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6 Practical Wood Shed Ideas

Firewood requires dry storage and plenty of airflow for optimal burning. These wood shed ideas offer options—and add a certain cozy, rustic touch to your property.

A close up stack of cut wood iStock

In order to burn well, firewood needs to be dry and seasoned. Logs on the ground will rot and deteriorate and wood with too high a moisture content won’t burn efficiently. Wet wood can also cause dangerous buildup in a chimney flue. The good news is these woods shed ideas will protect your firewood and prevent some of these common problems.

Wood Shed Ideas

From full-blown standalone structures to repurposed existing spaces, there’s a creative wood shed design on this list for any scenario.

A firewood storage unit made of recycled pallet wood. GAP Photos

Build a wood shed from pallet wood

Believe it or not, shipping pallets are a seriously versatile building material, and DIYers use pallets to build the wildest of structures. Although they’re not always pretty, they’re durable and come in a handful of relatively standard sizes, making them easy to work with. And, one of the best uses for recycled pallets is building a wood shed.

There are two main options: using the pallets as they are, or breaking them down board by board. Wood shed builders can screw pallets together to form three walls around a pallet floor, and top it off with a fourth pallet for a roof. Otherwise, cutting the pallets apart with a reciprocating saw and building from scratch with the usable lumber is always an option.

Build a lean-to next to an existing structure

A covered lean-to structure containing firewood. iStock

If you have an existing structure such as a garage or fence, consider using it as the back wall of a lean-to wood shed. This is one of the easiest, most affordable, and space-saving wood shed ideas, as the back wall is already in place.

One of the most practical aspects of a lean-to design is that it doesn’t have to be attached to the structure. Airflow is critical to wood seasoning, so simply build it adjacent to the existing structure and add a roof to keep the wood dry.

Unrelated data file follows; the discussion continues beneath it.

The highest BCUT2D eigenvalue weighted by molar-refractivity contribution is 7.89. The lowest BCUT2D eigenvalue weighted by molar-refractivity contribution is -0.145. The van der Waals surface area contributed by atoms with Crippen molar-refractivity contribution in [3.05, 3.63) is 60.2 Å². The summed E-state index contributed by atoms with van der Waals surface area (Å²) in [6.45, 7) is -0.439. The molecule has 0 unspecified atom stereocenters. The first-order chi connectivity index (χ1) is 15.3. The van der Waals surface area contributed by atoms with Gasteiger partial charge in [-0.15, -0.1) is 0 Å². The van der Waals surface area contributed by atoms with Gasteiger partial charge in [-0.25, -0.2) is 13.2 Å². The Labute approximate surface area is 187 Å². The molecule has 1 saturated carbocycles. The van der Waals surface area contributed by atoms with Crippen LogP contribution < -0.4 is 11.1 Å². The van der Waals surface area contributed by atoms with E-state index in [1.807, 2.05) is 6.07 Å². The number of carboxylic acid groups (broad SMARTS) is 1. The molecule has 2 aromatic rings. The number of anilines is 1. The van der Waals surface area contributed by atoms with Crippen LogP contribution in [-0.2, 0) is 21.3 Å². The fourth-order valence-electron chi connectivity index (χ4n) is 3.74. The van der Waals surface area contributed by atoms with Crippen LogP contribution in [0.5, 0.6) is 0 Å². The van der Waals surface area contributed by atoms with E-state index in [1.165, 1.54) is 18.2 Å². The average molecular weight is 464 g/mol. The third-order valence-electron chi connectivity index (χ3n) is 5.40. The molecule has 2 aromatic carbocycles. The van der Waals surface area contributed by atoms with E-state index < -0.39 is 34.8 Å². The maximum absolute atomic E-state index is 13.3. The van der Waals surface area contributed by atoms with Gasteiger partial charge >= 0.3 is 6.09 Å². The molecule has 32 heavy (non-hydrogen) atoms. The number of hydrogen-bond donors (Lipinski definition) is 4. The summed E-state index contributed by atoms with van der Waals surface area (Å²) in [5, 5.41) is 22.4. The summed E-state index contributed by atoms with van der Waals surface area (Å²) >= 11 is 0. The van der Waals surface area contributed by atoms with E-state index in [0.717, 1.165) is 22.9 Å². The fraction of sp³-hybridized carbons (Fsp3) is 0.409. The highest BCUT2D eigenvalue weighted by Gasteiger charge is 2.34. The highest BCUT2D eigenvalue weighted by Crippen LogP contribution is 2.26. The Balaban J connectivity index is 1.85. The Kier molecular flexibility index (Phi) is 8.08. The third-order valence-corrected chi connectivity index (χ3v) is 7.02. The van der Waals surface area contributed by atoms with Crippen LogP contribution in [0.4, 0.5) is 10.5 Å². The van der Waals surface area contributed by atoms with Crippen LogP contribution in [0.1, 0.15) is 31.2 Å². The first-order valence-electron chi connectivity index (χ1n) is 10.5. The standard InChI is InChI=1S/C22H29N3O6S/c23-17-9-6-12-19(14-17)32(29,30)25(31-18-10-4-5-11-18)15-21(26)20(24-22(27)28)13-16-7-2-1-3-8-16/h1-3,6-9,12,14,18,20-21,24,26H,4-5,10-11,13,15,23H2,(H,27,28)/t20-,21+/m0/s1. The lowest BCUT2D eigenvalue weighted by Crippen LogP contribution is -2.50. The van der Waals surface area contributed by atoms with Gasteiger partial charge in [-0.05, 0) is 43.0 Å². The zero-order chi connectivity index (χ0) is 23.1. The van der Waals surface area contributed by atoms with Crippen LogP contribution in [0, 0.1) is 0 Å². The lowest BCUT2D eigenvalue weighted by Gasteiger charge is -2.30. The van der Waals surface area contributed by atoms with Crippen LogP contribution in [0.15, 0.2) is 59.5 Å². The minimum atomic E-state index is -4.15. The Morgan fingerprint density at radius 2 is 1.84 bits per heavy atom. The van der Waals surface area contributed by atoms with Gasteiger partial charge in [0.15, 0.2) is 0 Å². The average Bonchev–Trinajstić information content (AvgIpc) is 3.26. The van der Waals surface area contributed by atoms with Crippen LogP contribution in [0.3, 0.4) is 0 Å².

Consider A-frame wood shed designs

There’s a reason why so many mountain homes are designed as A-frames: they’re excellent at beating the weather. The dramatically-sloped sides keep rain and snow from accumulating on top. You can replicate that design with your wood shed and enjoy its benefits.

A-frame wood sheds are fairly easy to build. Starting with a pallet base, the framework consists of a few 2x4s and some roofing material (which can range from wood boards to metal sheets). Due to their design, these wood sheds will quickly shed rain and snow, ensuring you always have dry firewood on hand.

Build a pole barn-style wood shed

If there’s one way to take advantage of airflow for drying and seasoning firewood, a pole barn-style wood shed would be it. Typical pole barns feature open walls with support posts roughly eight feet apart. The posts support the roof, leaving the interior of the barn completely open for farm equipment and vehicles, or in this case, firewood.

Don’t worry, your wood shed needn’t be as large as a typical pole barn. In fact, a pole barn-style wood shed that measures 4-feet wide by 8-feet long by 4-feet high will hold an entire cord of wood. With such material-friendly dimensions, it’s an especially economical and efficient wood shed design.

Repurpose an old shed

An old log cabin shed repurposed to store firewood. iStock

If there’s an old shed on the property, don’t knock it down to make room for a new firewood storage solution. Instead, breathe new life into that old structure and repurpose it as a wood shed.

Usually, all it takes is removing one side of the shed to allow for access and airflow. Perform any necessary small repairs and give the structure a fresh coat of paint, and this wood shed will look like you planned it that way.

Keep it simple

Just because you’re using a structure to house and season firewood doesn’t mean it has to be a full-blown wood shed. There are some simple wood shed designs that don’t take a lot of effort and make perfect sense. For instance, a neatly stacked pile of firewood on a front porch will season wood just as well as a standalone shed in the yard. And, wooden crates turned on their sides and stacked on top of each other beside the door add a cozy rustic touch.

If you have an elevated deck or overhang, take advantage of the space underneath. By placing a few boards on concrete blocks, or laying a pallet on the ground, the space under the deck becomes a wood shed in seconds.

Wood can season anywhere with sufficient ventilation and protection from the rain. With these creative wood shed ideas, you’ll be able to choose the best design to fit your budget and your home’s style.